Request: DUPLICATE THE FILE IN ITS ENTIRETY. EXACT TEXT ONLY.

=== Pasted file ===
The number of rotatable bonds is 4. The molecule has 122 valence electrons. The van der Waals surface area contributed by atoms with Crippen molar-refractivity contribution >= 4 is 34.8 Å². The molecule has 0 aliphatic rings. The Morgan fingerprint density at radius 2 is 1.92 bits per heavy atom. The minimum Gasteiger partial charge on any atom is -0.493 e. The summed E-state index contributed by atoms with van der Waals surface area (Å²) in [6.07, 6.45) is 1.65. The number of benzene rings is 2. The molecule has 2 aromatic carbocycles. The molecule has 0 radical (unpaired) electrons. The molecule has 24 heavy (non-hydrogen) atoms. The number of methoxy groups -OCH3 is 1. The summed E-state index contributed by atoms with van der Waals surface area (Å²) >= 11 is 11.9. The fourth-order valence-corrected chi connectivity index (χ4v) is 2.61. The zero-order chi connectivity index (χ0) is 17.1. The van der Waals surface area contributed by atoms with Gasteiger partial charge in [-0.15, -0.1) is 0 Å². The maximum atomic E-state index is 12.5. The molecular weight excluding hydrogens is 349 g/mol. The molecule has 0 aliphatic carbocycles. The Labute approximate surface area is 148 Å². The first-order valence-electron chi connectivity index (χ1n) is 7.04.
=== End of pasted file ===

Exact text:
The number of rotatable bonds is 4. The molecule has 122 valence electrons. The van der Waals surface area contributed by atoms with Crippen molar-refractivity contribution >= 4 is 34.8 Å². The molecule has 0 aliphatic rings. The Morgan fingerprint density at radius 2 is 1.92 bits per heavy atom. The minimum Gasteiger partial charge on any atom is -0.493 e. The summed E-state index contributed by atoms with van der Waals surface area (Å²) in [6.07, 6.45) is 1.65. The number of benzene rings is 2. The molecule has 2 aromatic carbocycles. The molecule has 0 radical (unpaired) electrons. The molecule has 24 heavy (non-hydrogen) atoms. The number of methoxy groups -OCH3 is 1. The summed E-state index contributed by atoms with van der Waals surface area (Å²) >= 11 is 11.9. The fourth-order valence-corrected chi connectivity index (χ4v) is 2.61. The zero-order chi connectivity index (χ0) is 17.1. The van der Waals surface area contributed by atoms with Gasteiger partial charge in [-0.15, -0.1) is 0 Å². The maximum atomic E-state index is 12.5. The molecular weight excluding hydrogens is 349 g/mol. The molecule has 0 aliphatic carbocycles. The Labute approximate surface area is 148 Å². The first-order valence-electron chi connectivity index (χ1n) is 7.04.